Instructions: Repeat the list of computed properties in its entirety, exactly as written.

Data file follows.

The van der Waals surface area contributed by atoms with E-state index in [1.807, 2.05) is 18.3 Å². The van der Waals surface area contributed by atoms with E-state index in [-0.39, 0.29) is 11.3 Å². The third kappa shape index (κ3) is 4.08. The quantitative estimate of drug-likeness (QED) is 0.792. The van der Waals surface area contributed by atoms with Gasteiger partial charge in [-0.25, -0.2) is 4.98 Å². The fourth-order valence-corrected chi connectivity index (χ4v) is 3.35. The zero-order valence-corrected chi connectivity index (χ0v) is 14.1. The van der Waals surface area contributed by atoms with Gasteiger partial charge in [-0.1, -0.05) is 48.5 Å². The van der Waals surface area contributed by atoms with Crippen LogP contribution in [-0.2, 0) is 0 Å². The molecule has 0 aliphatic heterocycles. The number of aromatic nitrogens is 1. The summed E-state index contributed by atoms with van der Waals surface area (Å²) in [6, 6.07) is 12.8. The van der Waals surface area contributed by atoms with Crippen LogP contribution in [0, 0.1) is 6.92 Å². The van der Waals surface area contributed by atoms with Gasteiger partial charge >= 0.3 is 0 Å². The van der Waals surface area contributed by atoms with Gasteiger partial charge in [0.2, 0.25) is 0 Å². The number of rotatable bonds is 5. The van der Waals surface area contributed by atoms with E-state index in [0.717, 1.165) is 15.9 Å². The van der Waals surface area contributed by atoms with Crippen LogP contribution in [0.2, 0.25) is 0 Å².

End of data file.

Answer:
The van der Waals surface area contributed by atoms with E-state index in [1.807, 2.05) is 18.3 Å². The van der Waals surface area contributed by atoms with E-state index in [-0.39, 0.29) is 11.3 Å². The third kappa shape index (κ3) is 4.08. The quantitative estimate of drug-likeness (QED) is 0.792. The van der Waals surface area contributed by atoms with Gasteiger partial charge in [-0.25, -0.2) is 4.98 Å². The fourth-order valence-corrected chi connectivity index (χ4v) is 3.35. The zero-order valence-corrected chi connectivity index (χ0v) is 14.1. The van der Waals surface area contributed by atoms with Gasteiger partial charge in [-0.1, -0.05) is 48.5 Å². The van der Waals surface area contributed by atoms with Crippen LogP contribution in [-0.2, 0) is 0 Å². The molecule has 0 aliphatic heterocycles. The number of aromatic nitrogens is 1. The summed E-state index contributed by atoms with van der Waals surface area (Å²) in [6, 6.07) is 12.8. The van der Waals surface area contributed by atoms with Crippen LogP contribution in [0, 0.1) is 6.92 Å². The van der Waals surface area contributed by atoms with Gasteiger partial charge >= 0.3 is 0 Å². The van der Waals surface area contributed by atoms with Gasteiger partial charge in [0.2, 0.25) is 0 Å². The number of rotatable bonds is 5. The van der Waals surface area contributed by atoms with E-state index in [0.717, 1.165) is 15.9 Å². The van der Waals surface area contributed by atoms with Crippen LogP contribution in [0.2, 0.25) is 0 Å².